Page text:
The total number of Jews killed is given as 25; seriously injured, 100; slightly injured, 200. Three hundred and seventy-two Jewish houses and 200 stores were plundered and destroyed. On Sept. 17 the bodies of the following persons who had been killed in the riots were buried in the Jewish cemetery of Gomel: Elijah Oberman (tailor); Phoebus Halperin (aged 24; merchant); Zalman Kaganski (aged 20; only son); Mordecai Kaganski; Boruch Petitzki (aged 25); Behr Leikin (aged 45); Meïr Davydov; Zalman Cohn; Ḥayyim Piachetzki; and Behr Kevas. The scroll of the Law, which was torn by the rioters during the destruction of the synagogue, was also buried. About one-third of the Jewish population escaped. While the chief of police and other Christians gave shelter to some of the victims, several of the merchants took part in the riots. From a report presented by representatives of the Jewish community of Gomel to Assistant Minister of the Interior Durnovo (Oct. 1, 1903), it is evident that the first account of the riots in the official organ of the government was incorrect, and that they had been carefully planned several weeks previously.

Thirty six members of the Jewish self defense group were prosecuted by the authorities, along with the perpetrators of the pogroms, and charged with committing pogroms against the Russian populations.  In the end 12 non-Jews and 18 Jews were given 1 year of penal servitude and the court petitioned the Tsar to reduce their sentences. (For more on the 1903 Pogrom see the Museum of Family History).

During World War I thousands of refugees from the war zone took refuge in Gomel and several yeshivot moved there from Poland and Lithuania.

Soon after the October revolution in 1917, Gomel was closed to all haderim and the synagogues and prayer houses were gradually transformed into clubs and cinemas. The rabbi of Gomel, R. Borishanski, was arrested for opposing the communist suppression of the jewish religion.  The community decreased from 47,505 in 1910 (55%) to 37,475 in 1926 (44%). A significant part of the Jewish population worked in cottage industries as well as in factories as engineers and production managers. Most of the city's artisans were Jews. Among the Jewish working population in 1926, 3,482 were factory workers, 4,057 were white-collar workers, 3,235 artisans, and 5,046 worked the land. In 1930 there were eight Jewish kolkhozes near the city, where 1,889 Jews (400 families) farmed 21,000 acres of land. In the 1920s, 6 Yiddish schools and two kindergartens were in operation. There was also a Yiddish teachers college, but it was moved to Smolensk in 1929.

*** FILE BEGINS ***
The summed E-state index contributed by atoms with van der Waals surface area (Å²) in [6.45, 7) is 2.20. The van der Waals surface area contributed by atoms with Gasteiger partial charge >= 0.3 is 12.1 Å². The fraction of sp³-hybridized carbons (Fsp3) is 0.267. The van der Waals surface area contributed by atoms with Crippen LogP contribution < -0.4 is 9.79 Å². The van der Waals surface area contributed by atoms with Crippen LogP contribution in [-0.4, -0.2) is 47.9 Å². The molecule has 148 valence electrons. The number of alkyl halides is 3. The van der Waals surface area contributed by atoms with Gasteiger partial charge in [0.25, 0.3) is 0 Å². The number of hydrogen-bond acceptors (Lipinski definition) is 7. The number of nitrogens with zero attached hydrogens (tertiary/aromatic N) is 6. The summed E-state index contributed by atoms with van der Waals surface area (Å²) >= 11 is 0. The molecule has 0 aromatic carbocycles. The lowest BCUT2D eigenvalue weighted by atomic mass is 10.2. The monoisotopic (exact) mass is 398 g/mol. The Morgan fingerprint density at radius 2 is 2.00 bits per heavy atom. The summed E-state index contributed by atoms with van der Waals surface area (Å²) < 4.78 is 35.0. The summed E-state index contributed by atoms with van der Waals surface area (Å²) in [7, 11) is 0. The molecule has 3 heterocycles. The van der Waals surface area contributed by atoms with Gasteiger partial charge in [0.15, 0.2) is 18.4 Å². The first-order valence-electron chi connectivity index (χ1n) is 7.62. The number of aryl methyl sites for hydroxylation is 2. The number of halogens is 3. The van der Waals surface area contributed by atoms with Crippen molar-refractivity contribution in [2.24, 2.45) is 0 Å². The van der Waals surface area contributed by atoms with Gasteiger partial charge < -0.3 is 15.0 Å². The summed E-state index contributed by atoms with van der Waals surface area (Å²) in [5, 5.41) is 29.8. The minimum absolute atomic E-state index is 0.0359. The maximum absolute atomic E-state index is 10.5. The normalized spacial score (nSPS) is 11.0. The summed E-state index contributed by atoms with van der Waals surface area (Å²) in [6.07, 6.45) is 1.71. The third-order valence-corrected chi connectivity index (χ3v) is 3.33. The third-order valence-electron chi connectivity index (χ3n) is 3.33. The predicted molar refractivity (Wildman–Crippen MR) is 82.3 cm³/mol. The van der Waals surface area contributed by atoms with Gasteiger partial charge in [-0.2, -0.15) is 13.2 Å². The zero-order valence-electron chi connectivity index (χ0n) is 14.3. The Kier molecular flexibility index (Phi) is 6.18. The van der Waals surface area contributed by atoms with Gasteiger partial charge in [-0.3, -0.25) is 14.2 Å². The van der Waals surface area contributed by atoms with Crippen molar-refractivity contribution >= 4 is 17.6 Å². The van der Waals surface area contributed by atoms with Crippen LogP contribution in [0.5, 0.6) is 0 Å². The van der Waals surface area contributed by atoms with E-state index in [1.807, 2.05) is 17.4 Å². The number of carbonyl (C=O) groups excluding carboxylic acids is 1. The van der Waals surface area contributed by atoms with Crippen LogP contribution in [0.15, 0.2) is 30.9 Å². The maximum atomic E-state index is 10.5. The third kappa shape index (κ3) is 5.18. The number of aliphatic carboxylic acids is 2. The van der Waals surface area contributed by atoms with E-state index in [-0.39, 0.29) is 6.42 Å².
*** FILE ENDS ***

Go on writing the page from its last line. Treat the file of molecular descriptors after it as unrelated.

In 1939, the Jewish population in Gomel was 40,880 (29% of the total). In the beginning of the German-Soviet war many Jews succeeded in escaping into the Soviet interior. The Germans entered the city on August 19th, 1941. The Jews were concentrated in four ghettos under conditions of overcrowding, starvation and disease. Three labor camps housing 1,500 Jews were set up in the city. In October 1941, 2,365 Jews were murdered. By December 1941, 4,000 had been killed. Woman and children were gassed in vans. In the following months the Germans proceeded to murder the remaining Jews. Near the city is a monument to the victims of the Nazis, but without reference to their nationality.

After the war, Jews returned to Gomel although none of the Yiddish-speaking institutions were restored. A petition requesting the return of the synagogue building to the Jewish community was rejected by the authorities. In 1947, religious Jews collected enough money to obtain a private house for use as a synagogue, but the authorities confiscated it and forbade prayer assemblies. In 1963, the militia attacked a private prayer group, dispersed them during their service and removed two Torah scrolls and other religious accessories.

In 1959, there were about 25,000 Jews living in Gomel.  In 1979,  26,416 and in 1989, 22,574. By the year 2000, the majority of Jews left Gomel to move to Israel, the United States, Germany, and other countries around the world. According to the population census in Belarus in 1999, there were 4029 Jews living in Gomel.

Due to its closeness to Chernobyl, Gomel was one of the places most affected by the nuclear disaster on April 26, 1986. 

The restoration of Jewish life in Gomel began at the end of the 1980's. Since 2006, Beit Yaakov, the one functioning synagogue in Gomel, has held regular prayer services and organizes several programs for the Jewish community of Gomel.

Jewish Encyclopedia (1901-1905), Volume 16 p450-451
Encyclopaedia Judaica (2007), Volume 7, p 747-748
Beit Yaakov web site:

Compiled by: Paul Zoglin
Updated: September 2017
Copyright © 2009 Paul Zoglin